You’re also not allowed to step on the scale on any days other than days 1 and 30, or partake in any form of body measurements.
The justification behind these additional rules is that the Whole30 program is about more than just weight loss.
Following these rules is promoted as a way to change your mindset and promote long-term health.
Summary: The Whole30 diet is promoted as more than a simple weight loss diet. Therefore, you are encouraged to avoid smoking and weighing yourself for the duration of the program.
Life After Whole30: The Reintroduction Phase
Once you’ve successfully completed the Whole30 program, it’s time to focus on step 2 — the reintroduction phase.
In this phase, certain foods will be slowly reintroduced to evaluate how they make you feel in regard to your healthier metabolism, digestive tract, immune system and relationship with food.
The suggested way to reintroduce off-limit foods is to add back only one food group at a time. For instance, milk can be reintroduced on day 1.
You are then encouraged to return to the Whole30 diet and avoid milk on days 2–4, while paying attention to any potential symptoms.
If all goes well, a different food group can be reintroduced on day 5, repeating the process.
Reintroducing only one food group at a time while keeping the rest of the diet the same is promoted as a way to better identify which foods cause negative symptoms, such as bloating, skin breakouts or achy joints.
Once all food groups have been individually tested, those that were well-tolerated can be added back into the diet.
Naturally, individuals are not required to reintroduce all foods. In fact, they’re strongly encouraged to avoid reintroducing foods that they do not miss.
Summary: After the initial 30 days, you may slowly reintroduce off-limit foods to see how they affect health and fit into your new eating pattern.
A Weekly Sample Menu for the Whole30 Diet
Those interested in giving the Whole30 diet a try can start with the following week-long menu suggestions.
- Breakfast: Sweet potato hash with apples, sausage and eggs.
- Lunch: Chicken salad, baby spinach and pomegranate seeds served in an acorn squash bowl.
- Dinner: Garlic shrimp in a Romesco sauce, served over zucchini noodles.
- Breakfast: Fried egg and veggie sandwich served on a sweet potato slice.
- Lunch: Soup with homemade meatballs and kale.
- Dinner: Stuffed mushrooms made with meatballs, avocado, tomato and alfalfa sprouts.
- Breakfast: A butternut, cinnamon and date smoothie.
- Lunch: Zucchini patties and a side salad.
- Dinner: Sweet potatoes stuffed with chili, veggies and avocado slices.
- Breakfast: Soft-boiled eggs and asparagus wrapped in prosciutto.
- Lunch: Ground pork served in cabbage.
- Dinner: Cod topped with bruschetta and a side of broccolini.
- Breakfast: Smoothie made with pears, plums, apples, bananas, avocado and parsley.
- Lunch: Frittata made with smoked salmon and asparagus.
- Dinner: Roasted chicken served with cranberries and winter vegetables.
- Breakfast: Poached eggs in a spicy tomato sauce.
- Lunch: Mini burgers made with turkey, bacon, plantains and served with a cilantro aioli sauce.
- Dinner: Duck and vegetables prepared in a slow cooker.
- Breakfast: Stuffed avocados containing crab, shrimp and red peppers.
- Lunch: Baked zucchini halves stuffed with ground beef in a tomato sauce.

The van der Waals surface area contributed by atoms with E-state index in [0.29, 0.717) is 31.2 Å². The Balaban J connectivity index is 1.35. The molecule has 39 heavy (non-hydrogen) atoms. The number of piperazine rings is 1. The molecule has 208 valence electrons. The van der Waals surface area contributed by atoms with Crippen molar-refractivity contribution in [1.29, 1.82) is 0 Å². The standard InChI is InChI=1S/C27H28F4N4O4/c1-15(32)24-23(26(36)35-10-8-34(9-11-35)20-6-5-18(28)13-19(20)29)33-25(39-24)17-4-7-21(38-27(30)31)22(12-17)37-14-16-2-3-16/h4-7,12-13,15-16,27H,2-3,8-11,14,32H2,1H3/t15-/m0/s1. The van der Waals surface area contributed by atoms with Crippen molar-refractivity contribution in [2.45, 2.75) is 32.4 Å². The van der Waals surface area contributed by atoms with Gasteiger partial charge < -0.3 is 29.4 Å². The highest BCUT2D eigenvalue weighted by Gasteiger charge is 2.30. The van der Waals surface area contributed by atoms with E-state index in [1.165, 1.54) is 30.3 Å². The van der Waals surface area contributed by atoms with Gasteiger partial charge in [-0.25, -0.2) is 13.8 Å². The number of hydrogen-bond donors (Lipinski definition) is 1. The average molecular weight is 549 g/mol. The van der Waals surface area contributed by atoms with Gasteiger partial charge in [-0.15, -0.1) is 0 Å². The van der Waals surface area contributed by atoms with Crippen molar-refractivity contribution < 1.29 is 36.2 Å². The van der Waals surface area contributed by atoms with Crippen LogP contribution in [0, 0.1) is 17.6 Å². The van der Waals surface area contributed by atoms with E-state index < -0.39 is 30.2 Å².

- Dinner: A stew made with beef, butternut squash, onions and mushrooms.
Remember to vary your sources of protein and vegetables throughout the day to provide your body with all the vitamins and minerals it requires.
Summary: The recipes above are a good introduction to the Whole30 way of eating. More recipes can be found on the Whole30 website and Instagram.
Whole30 Snack Ideas
Snacks are a great way to stay energized throughout the day and keep hunger between meals at bay.
Interesting Whole30-approved options include:
- Plantain chips with salsa or guacamole
- Apple with hazelnut butter
- Banana ice cream made from blended frozen bananas
- Seaweed snacks
- Trail mix (without peanuts)
- Almond milk latte
- Prosciutto and melon
- Carrots with almond butter sprinkled with cayenne pepper
- Hard-boiled eggs
- Walnut-stuffed figs
- Frozen fruit and coconut milk smoothie
Summary: These Whole30-approved snacks are convenient options aimed at keeping your energy levels up and minimizing hunger between meals.
Potential Negative Effects of the Whole30 Diet
Several aspects of the Whole30 program are in line with a nutritious diet.
For instance, the diet promotes consuming minimally processed foods and a high intake of fresh fruits and vegetables.
This may create negative health effects if the diet is continued for more than 30 days.
In addition, although rigid rules can be a good way to reset eating habits for some people, restrictive diets with no allowance for indulgences are generally not sustainable over time (2).
Those contemplating following this diet in the long term are encouraged to record their meals for a couple days in an online diet journal such as Cronometer.
This can help ensure that daily nutrient recommendations continue to be met.
Summary: The restrictive nature of the Whole30 diet may make it difficult to meet daily nutrient recommendations or sustain the diet in the long term.
Should You Try the Whole30 Diet?
Because of its restrictive nature, the Whole30 diet will likely help create the calorie deficit you need to shed some extra pounds.
Nevertheless, it is true that some people may unknowingly suffer from food intolerances, which the diet’s reintroduction phase can help identify (9).
Overall, this diet may be helpful if you want to completely reset your eating habits.
But if you’re simply looking to improve your diet and overall health, you’re better off trying a whole foods diet like this one instead.